While lawyers for the 15 plaintiffs — each referred to in court documents only as John Doe — argued that registration is an unconstitutional punishment, the majority ruling cited the U. Supreme Court in dismissing the challenge. Levy and Ellen Gorman. The decision is the latest chapter in the decades-long public conversation about the utility of the registry.
It is unlikely to be appealed to the U. Supreme Court, the only possible avenue for recourse, said Jim Mitchell, the attorney who argued on behalf of the John Does. Mitchell, nevertheless, called the ruling a disappointment. Silver, Donald Alexander and Joseph Jabar argued that the publication of personal information is a shaming technique they consider a continued punishment, even after offenders serve out the term of their court-mandated sentence.
Under the law, a sex offender is required to provide his or her photo, name, address and other detailed information to the state, which then publishes it in a online database where members of the public can easily find information, perhaps including the names of offenders who live near them.
Currently in Maine, 2, people are active registered offenders, according to the state. To test whether the registry system is an unconstitutional punishment, the justices relied on a technical seven-point evaluation that is established in case law.
The court decision is the latest development in the life of the controversial registry law, which has changed significantly since it was first put into effect in An update to the law passed in included in the statute a wider variety of offenses, imposed harsher penalties and created two separate categories for convicts: Sex offenders were required to register for a decade, while sexually violent predators were required to register for life.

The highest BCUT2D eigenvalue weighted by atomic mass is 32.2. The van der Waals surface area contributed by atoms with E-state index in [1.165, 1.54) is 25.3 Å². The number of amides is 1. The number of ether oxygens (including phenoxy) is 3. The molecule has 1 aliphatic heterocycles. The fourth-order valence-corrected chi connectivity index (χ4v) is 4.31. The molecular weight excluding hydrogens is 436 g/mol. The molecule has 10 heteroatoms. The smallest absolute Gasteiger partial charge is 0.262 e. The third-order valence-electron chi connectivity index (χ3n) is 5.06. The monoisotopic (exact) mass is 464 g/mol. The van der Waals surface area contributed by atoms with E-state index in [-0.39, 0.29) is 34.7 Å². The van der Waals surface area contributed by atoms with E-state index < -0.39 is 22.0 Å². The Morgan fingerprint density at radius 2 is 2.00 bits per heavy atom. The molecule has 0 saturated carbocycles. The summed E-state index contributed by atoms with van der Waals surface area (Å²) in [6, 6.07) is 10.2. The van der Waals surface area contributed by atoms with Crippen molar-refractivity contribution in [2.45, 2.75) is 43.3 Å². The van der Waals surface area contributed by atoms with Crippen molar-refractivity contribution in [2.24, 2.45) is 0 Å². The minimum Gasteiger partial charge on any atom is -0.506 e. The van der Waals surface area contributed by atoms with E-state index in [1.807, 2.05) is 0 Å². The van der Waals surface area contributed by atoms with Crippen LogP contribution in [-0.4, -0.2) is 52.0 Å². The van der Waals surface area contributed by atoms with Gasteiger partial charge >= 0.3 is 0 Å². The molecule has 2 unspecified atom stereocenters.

The revision also separated the registration process from sentencing, removed the possibility for waiving registration after five years if offenders met certain criteria for good behavior and removed the power previously held by sentencing judges to opt against requiring registration all together.
The publicly available Internet database was created in In , the law was expanded again to apply to offenders convicted after The Legislature created an exception in That law allowed people sentenced for sexual crimes between Jan. The exception was later expanded to include convictions between and Sept. Some had been convicted of multiple counts of sexual offenses, which the Legislature designated as a negating factor in granting the exception.
The split ruling Tuesday is not likely to end the long-running debate over the Maine sex-offender list. While the majority of justices agreed that the purpose of the law is public safety, the dissenting justices diverged sharply and pointed to scholarly criticism of the registry system as an ineffective tool for deterrence. Staff Writer Matt Byrne can be contacted at: